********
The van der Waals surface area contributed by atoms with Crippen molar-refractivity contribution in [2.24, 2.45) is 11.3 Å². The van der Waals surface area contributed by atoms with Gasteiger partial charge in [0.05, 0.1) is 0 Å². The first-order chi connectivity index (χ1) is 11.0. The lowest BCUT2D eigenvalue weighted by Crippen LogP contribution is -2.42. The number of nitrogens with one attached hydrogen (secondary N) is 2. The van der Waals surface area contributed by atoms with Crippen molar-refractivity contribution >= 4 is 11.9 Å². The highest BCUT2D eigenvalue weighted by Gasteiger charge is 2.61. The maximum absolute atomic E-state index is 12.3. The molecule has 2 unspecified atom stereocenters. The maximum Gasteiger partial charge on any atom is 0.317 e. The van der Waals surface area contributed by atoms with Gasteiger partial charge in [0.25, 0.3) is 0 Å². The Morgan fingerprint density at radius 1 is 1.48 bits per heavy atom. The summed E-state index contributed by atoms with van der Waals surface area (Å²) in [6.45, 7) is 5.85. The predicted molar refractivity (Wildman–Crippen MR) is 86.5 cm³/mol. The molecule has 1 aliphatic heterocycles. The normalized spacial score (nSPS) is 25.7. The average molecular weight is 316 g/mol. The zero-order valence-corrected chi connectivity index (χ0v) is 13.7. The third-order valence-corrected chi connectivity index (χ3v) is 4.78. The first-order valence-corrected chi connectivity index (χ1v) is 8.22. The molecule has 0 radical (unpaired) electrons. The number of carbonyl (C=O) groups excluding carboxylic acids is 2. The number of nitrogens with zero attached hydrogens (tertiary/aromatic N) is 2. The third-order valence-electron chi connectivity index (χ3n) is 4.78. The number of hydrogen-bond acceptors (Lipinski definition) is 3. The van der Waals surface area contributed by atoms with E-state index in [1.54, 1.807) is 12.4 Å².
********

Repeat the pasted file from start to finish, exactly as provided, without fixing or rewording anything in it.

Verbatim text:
The van der Waals surface area contributed by atoms with Crippen molar-refractivity contribution in [2.24, 2.45) is 11.3 Å². The van der Waals surface area contributed by atoms with Gasteiger partial charge in [0.05, 0.1) is 0 Å². The first-order chi connectivity index (χ1) is 11.0. The lowest BCUT2D eigenvalue weighted by Crippen LogP contribution is -2.42. The number of nitrogens with one attached hydrogen (secondary N) is 2. The van der Waals surface area contributed by atoms with Crippen molar-refractivity contribution >= 4 is 11.9 Å². The highest BCUT2D eigenvalue weighted by Gasteiger charge is 2.61. The maximum absolute atomic E-state index is 12.3. The molecule has 2 unspecified atom stereocenters. The maximum Gasteiger partial charge on any atom is 0.317 e. The van der Waals surface area contributed by atoms with Gasteiger partial charge in [0.25, 0.3) is 0 Å². The Morgan fingerprint density at radius 1 is 1.48 bits per heavy atom. The summed E-state index contributed by atoms with van der Waals surface area (Å²) in [6.45, 7) is 5.85. The predicted molar refractivity (Wildman–Crippen MR) is 86.5 cm³/mol. The molecule has 1 aliphatic heterocycles. The normalized spacial score (nSPS) is 25.7. The average molecular weight is 316 g/mol. The zero-order valence-corrected chi connectivity index (χ0v) is 13.7. The third-order valence-corrected chi connectivity index (χ3v) is 4.78. The first-order valence-corrected chi connectivity index (χ1v) is 8.22. The molecule has 0 radical (unpaired) electrons. The number of carbonyl (C=O) groups excluding carboxylic acids is 2. The number of nitrogens with zero attached hydrogens (tertiary/aromatic N) is 2. The third-order valence-electron chi connectivity index (χ3n) is 4.78. The number of hydrogen-bond acceptors (Lipinski definition) is 3. The van der Waals surface area contributed by atoms with E-state index in [1.54, 1.807) is 12.4 Å².